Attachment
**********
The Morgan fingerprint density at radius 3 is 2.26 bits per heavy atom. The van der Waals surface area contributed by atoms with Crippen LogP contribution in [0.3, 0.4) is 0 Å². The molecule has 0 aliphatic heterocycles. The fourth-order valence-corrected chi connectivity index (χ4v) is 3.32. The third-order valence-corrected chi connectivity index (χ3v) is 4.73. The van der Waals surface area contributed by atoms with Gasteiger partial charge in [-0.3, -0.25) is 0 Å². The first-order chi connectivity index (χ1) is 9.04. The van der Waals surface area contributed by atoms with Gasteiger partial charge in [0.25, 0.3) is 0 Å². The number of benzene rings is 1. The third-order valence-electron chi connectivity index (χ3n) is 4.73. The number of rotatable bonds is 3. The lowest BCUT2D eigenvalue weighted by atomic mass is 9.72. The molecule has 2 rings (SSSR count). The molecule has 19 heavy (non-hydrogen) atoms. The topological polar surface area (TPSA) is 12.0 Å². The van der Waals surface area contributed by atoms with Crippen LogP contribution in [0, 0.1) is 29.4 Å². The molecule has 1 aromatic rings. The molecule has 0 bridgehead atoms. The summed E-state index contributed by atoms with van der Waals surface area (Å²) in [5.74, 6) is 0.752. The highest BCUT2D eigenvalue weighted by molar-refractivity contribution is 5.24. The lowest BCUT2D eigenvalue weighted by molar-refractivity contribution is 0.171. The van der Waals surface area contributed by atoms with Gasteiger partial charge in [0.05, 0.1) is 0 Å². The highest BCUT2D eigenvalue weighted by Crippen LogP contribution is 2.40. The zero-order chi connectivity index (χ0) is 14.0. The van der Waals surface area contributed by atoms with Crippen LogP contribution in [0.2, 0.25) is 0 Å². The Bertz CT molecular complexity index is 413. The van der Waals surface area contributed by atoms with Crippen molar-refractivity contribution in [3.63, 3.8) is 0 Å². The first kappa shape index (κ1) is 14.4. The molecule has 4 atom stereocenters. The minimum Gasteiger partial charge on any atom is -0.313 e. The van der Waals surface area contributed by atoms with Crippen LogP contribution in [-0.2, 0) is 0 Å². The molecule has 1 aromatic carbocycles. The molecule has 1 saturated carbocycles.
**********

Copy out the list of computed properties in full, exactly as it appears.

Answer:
The Morgan fingerprint density at radius 3 is 2.26 bits per heavy atom. The van der Waals surface area contributed by atoms with Crippen LogP contribution in [0.3, 0.4) is 0 Å². The molecule has 0 aliphatic heterocycles. The fourth-order valence-corrected chi connectivity index (χ4v) is 3.32. The third-order valence-corrected chi connectivity index (χ3v) is 4.73. The van der Waals surface area contributed by atoms with Gasteiger partial charge in [-0.3, -0.25) is 0 Å². The first-order chi connectivity index (χ1) is 9.04. The van der Waals surface area contributed by atoms with Gasteiger partial charge in [0.25, 0.3) is 0 Å². The number of benzene rings is 1. The third-order valence-electron chi connectivity index (χ3n) is 4.73. The number of rotatable bonds is 3. The lowest BCUT2D eigenvalue weighted by atomic mass is 9.72. The molecule has 2 rings (SSSR count). The molecule has 19 heavy (non-hydrogen) atoms. The topological polar surface area (TPSA) is 12.0 Å². The van der Waals surface area contributed by atoms with Crippen LogP contribution in [0, 0.1) is 29.4 Å². The molecule has 1 aromatic rings. The molecule has 0 bridgehead atoms. The summed E-state index contributed by atoms with van der Waals surface area (Å²) in [5.74, 6) is 0.752. The highest BCUT2D eigenvalue weighted by molar-refractivity contribution is 5.24. The lowest BCUT2D eigenvalue weighted by molar-refractivity contribution is 0.171. The van der Waals surface area contributed by atoms with Gasteiger partial charge in [0.05, 0.1) is 0 Å². The highest BCUT2D eigenvalue weighted by Crippen LogP contribution is 2.40. The zero-order chi connectivity index (χ0) is 14.0. The van der Waals surface area contributed by atoms with Crippen LogP contribution in [0.2, 0.25) is 0 Å². The Bertz CT molecular complexity index is 413. The van der Waals surface area contributed by atoms with Crippen molar-refractivity contribution in [3.63, 3.8) is 0 Å². The first kappa shape index (κ1) is 14.4. The molecule has 4 atom stereocenters. The minimum Gasteiger partial charge on any atom is -0.313 e. The van der Waals surface area contributed by atoms with Crippen LogP contribution in [-0.2, 0) is 0 Å². The molecule has 1 aromatic carbocycles. The molecule has 1 saturated carbocycles.